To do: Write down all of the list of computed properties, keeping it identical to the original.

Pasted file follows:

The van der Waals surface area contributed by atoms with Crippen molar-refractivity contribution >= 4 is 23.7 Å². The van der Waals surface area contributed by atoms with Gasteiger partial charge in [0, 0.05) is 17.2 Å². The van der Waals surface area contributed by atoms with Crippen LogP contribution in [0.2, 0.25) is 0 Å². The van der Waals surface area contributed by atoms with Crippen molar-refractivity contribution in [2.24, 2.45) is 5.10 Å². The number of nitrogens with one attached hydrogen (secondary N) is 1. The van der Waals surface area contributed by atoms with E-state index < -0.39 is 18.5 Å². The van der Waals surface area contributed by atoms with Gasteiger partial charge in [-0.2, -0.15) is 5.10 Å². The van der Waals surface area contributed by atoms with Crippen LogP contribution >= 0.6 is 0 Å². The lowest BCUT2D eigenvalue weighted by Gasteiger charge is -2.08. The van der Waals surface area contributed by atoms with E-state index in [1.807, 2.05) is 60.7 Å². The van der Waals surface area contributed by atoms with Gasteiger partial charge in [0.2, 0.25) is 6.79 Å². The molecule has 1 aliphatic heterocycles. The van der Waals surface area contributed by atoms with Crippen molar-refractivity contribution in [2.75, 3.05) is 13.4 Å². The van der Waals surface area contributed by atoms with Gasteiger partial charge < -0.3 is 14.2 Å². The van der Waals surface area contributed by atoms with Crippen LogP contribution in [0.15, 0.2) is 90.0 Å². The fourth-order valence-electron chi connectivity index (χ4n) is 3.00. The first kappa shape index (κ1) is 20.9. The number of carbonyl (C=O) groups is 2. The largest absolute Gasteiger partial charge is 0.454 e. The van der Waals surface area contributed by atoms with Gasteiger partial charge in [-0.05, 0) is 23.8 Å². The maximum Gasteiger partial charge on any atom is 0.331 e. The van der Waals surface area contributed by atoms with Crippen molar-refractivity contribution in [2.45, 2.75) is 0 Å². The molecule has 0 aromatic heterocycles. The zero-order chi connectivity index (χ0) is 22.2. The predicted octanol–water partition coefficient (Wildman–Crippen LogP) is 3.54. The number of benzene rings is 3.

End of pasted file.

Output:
The van der Waals surface area contributed by atoms with Crippen molar-refractivity contribution >= 4 is 23.7 Å². The van der Waals surface area contributed by atoms with Gasteiger partial charge in [0, 0.05) is 17.2 Å². The van der Waals surface area contributed by atoms with Crippen LogP contribution in [0.2, 0.25) is 0 Å². The van der Waals surface area contributed by atoms with Crippen molar-refractivity contribution in [2.24, 2.45) is 5.10 Å². The number of nitrogens with one attached hydrogen (secondary N) is 1. The van der Waals surface area contributed by atoms with E-state index < -0.39 is 18.5 Å². The van der Waals surface area contributed by atoms with Gasteiger partial charge in [-0.2, -0.15) is 5.10 Å². The van der Waals surface area contributed by atoms with Crippen LogP contribution >= 0.6 is 0 Å². The lowest BCUT2D eigenvalue weighted by Gasteiger charge is -2.08. The van der Waals surface area contributed by atoms with E-state index in [1.807, 2.05) is 60.7 Å². The van der Waals surface area contributed by atoms with Gasteiger partial charge in [0.2, 0.25) is 6.79 Å². The molecule has 1 aliphatic heterocycles. The van der Waals surface area contributed by atoms with Crippen molar-refractivity contribution in [2.75, 3.05) is 13.4 Å². The van der Waals surface area contributed by atoms with Gasteiger partial charge < -0.3 is 14.2 Å². The van der Waals surface area contributed by atoms with Crippen LogP contribution in [0.15, 0.2) is 90.0 Å². The fourth-order valence-electron chi connectivity index (χ4n) is 3.00. The first kappa shape index (κ1) is 20.9. The number of carbonyl (C=O) groups is 2. The largest absolute Gasteiger partial charge is 0.454 e. The van der Waals surface area contributed by atoms with Gasteiger partial charge in [-0.05, 0) is 23.8 Å². The maximum Gasteiger partial charge on any atom is 0.331 e. The van der Waals surface area contributed by atoms with Crippen molar-refractivity contribution in [2.45, 2.75) is 0 Å². The molecule has 0 aromatic heterocycles. The zero-order chi connectivity index (χ0) is 22.2. The predicted octanol–water partition coefficient (Wildman–Crippen LogP) is 3.54. The number of benzene rings is 3.